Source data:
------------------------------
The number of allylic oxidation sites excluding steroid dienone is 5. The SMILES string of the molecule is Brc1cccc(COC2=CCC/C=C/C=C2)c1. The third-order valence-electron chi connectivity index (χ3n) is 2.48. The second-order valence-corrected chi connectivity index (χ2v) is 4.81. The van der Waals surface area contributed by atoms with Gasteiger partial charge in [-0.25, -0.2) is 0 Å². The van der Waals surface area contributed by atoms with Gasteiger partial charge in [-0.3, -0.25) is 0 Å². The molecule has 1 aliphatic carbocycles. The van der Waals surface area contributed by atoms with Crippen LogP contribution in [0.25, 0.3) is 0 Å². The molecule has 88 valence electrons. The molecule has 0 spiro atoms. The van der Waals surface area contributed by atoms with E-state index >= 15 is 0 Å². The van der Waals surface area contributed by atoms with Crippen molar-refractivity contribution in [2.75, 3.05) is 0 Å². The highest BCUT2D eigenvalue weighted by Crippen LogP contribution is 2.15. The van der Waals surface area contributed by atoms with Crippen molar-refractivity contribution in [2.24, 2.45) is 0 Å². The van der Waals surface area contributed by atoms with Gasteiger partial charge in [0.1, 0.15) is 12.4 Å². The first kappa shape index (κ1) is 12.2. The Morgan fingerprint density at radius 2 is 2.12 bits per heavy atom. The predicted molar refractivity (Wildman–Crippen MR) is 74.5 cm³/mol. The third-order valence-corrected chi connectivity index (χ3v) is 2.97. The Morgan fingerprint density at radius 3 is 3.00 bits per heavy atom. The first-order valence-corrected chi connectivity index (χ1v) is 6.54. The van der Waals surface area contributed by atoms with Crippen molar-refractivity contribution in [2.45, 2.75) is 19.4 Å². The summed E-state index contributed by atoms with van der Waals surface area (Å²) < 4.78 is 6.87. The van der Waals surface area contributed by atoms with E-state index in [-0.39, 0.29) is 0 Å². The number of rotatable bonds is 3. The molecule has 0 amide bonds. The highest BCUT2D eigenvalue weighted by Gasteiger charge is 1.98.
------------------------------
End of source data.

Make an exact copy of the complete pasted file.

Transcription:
The number of allylic oxidation sites excluding steroid dienone is 5. The SMILES string of the molecule is Brc1cccc(COC2=CCC/C=C/C=C2)c1. The third-order valence-electron chi connectivity index (χ3n) is 2.48. The second-order valence-corrected chi connectivity index (χ2v) is 4.81. The van der Waals surface area contributed by atoms with Gasteiger partial charge in [-0.25, -0.2) is 0 Å². The van der Waals surface area contributed by atoms with Gasteiger partial charge in [-0.3, -0.25) is 0 Å². The molecule has 1 aliphatic carbocycles. The van der Waals surface area contributed by atoms with Crippen LogP contribution in [0.25, 0.3) is 0 Å². The molecule has 88 valence electrons. The molecule has 0 spiro atoms. The van der Waals surface area contributed by atoms with E-state index >= 15 is 0 Å². The van der Waals surface area contributed by atoms with Crippen molar-refractivity contribution in [2.75, 3.05) is 0 Å². The highest BCUT2D eigenvalue weighted by Crippen LogP contribution is 2.15. The van der Waals surface area contributed by atoms with Crippen molar-refractivity contribution in [2.24, 2.45) is 0 Å². The van der Waals surface area contributed by atoms with Gasteiger partial charge in [0.1, 0.15) is 12.4 Å². The first kappa shape index (κ1) is 12.2. The Morgan fingerprint density at radius 2 is 2.12 bits per heavy atom. The predicted molar refractivity (Wildman–Crippen MR) is 74.5 cm³/mol. The third-order valence-corrected chi connectivity index (χ3v) is 2.97. The Morgan fingerprint density at radius 3 is 3.00 bits per heavy atom. The first-order valence-corrected chi connectivity index (χ1v) is 6.54. The van der Waals surface area contributed by atoms with Crippen molar-refractivity contribution in [2.45, 2.75) is 19.4 Å². The summed E-state index contributed by atoms with van der Waals surface area (Å²) < 4.78 is 6.87. The van der Waals surface area contributed by atoms with E-state index in [-0.39, 0.29) is 0 Å². The number of rotatable bonds is 3. The molecule has 0 amide bonds. The highest BCUT2D eigenvalue weighted by Gasteiger charge is 1.98.